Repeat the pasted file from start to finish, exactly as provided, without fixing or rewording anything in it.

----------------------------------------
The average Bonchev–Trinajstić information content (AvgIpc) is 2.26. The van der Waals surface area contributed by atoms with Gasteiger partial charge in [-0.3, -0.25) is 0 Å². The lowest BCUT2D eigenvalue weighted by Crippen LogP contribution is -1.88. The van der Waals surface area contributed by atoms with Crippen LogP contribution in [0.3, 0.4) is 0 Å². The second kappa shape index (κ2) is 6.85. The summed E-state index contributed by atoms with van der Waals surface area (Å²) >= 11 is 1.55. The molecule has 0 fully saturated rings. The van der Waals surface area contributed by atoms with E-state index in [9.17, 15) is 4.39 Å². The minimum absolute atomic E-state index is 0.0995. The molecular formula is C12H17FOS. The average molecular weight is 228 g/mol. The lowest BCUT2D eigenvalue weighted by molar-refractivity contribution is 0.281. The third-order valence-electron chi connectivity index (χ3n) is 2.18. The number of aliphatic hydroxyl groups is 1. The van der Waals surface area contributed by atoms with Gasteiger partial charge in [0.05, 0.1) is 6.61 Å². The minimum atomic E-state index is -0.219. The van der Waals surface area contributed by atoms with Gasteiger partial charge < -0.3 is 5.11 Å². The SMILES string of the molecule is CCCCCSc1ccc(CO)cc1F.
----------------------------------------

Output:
The average Bonchev–Trinajstić information content (AvgIpc) is 2.26. The van der Waals surface area contributed by atoms with Gasteiger partial charge in [-0.3, -0.25) is 0 Å². The lowest BCUT2D eigenvalue weighted by Crippen LogP contribution is -1.88. The van der Waals surface area contributed by atoms with Crippen LogP contribution in [0.3, 0.4) is 0 Å². The second kappa shape index (κ2) is 6.85. The summed E-state index contributed by atoms with van der Waals surface area (Å²) >= 11 is 1.55. The molecule has 0 fully saturated rings. The van der Waals surface area contributed by atoms with E-state index in [9.17, 15) is 4.39 Å². The minimum absolute atomic E-state index is 0.0995. The molecular formula is C12H17FOS. The average molecular weight is 228 g/mol. The lowest BCUT2D eigenvalue weighted by molar-refractivity contribution is 0.281. The third-order valence-electron chi connectivity index (χ3n) is 2.18. The number of aliphatic hydroxyl groups is 1. The van der Waals surface area contributed by atoms with Gasteiger partial charge in [0.05, 0.1) is 6.61 Å². The minimum atomic E-state index is -0.219. The van der Waals surface area contributed by atoms with Gasteiger partial charge < -0.3 is 5.11 Å². The SMILES string of the molecule is CCCCCSc1ccc(CO)cc1F.